8

Try the following code: library(memisc, warn.conflicts = FALSE, quietly=TRUE) or suppressMessages(library(memisc, warn.conflicts = FALSE, quietly=TRUE))


8

I'm still new to LaTeX (about 2 years of use) but have found knitr very helpful for: inline code code chunks - incredibly helpful for execution and then interspersing your document with it dead simple graph integration into document caching (I'm sure you could do this with make by watching file changes) an amazingly responsive support community (at least on ...


8

As of rmarkdown version 1.4 it has been possible to use the extra_dependencies parameter to list a character vector of LaTeX packages. This is useful if you need to load multiple packages: --- title: "Untitled" output: pdf_document: extra_dependencies: ["bbm", "threeparttable"] --- If you need to specify options when loading the package, you can add ...


8

It suggests that you have at least two code chunks with the same label match, like this <<match>>= @ <<match>>= @ Duplicate labels are not allowed in knitr.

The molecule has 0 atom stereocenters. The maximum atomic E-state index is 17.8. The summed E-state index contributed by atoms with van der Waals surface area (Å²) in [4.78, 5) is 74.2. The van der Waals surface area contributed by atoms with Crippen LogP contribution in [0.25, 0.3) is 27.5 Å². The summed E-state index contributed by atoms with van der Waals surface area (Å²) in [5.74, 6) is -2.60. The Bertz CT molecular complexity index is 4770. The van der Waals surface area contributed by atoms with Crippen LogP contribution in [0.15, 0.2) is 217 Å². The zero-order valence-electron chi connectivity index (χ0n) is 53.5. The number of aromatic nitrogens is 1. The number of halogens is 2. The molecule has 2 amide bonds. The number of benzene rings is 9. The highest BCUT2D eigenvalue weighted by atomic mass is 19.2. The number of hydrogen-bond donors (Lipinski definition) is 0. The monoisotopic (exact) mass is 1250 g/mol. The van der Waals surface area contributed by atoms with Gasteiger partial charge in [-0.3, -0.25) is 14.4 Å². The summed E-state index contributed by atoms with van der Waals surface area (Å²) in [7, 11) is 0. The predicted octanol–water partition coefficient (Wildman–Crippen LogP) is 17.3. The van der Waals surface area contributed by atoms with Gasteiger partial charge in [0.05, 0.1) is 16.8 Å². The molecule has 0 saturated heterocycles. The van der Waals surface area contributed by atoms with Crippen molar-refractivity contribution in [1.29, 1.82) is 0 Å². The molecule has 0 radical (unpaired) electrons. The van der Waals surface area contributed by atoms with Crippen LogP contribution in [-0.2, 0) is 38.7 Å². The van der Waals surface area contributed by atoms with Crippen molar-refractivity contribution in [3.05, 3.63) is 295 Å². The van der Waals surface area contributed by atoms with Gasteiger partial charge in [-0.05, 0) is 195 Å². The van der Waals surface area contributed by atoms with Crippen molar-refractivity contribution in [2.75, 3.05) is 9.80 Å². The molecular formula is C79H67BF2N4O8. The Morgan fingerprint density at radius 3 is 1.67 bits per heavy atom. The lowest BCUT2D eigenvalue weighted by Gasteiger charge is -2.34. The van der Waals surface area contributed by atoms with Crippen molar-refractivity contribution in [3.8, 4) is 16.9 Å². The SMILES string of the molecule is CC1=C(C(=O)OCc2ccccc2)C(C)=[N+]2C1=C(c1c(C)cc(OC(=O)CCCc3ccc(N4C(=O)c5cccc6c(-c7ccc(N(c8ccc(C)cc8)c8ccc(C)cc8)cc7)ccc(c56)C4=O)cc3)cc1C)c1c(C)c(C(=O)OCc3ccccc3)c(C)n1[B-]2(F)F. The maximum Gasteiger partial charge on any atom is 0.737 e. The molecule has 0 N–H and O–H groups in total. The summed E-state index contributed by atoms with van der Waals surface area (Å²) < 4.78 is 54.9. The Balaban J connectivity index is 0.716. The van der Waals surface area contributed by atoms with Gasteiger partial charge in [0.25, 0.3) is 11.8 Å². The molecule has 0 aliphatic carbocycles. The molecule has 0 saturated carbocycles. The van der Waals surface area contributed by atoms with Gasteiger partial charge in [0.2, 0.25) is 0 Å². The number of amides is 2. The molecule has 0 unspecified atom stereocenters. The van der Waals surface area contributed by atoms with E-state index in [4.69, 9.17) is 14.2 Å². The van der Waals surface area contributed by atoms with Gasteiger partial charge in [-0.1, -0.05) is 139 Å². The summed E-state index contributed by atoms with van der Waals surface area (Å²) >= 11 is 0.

8

Updated answer This is Enigma. Notice that Enigma is symmetric. Thus you can encode and decode at the same place. In the following example, the first input AN ENIGMA MACHINE... comes from the Wikipedia article. And then I copied and pasted the output ISWXACOIOIGKAXHF...to be the second input. Thus we got ANENIGMAMACHINE as the second output, which is what ...


7

You can directly set your listings settings in your .Rnw file. Here I have defined a new style Rsetings. \lstdefinestyle{Rsettings}{ basicstyle=\ttfamily, breaklines=true, showstringspaces=false, keywords={if, else, function, theFunction, tmp}, % Write as many keywords otherkeywords={}, commentstyle=\itshape\color{Rcommentcolor}, keywordstyle=...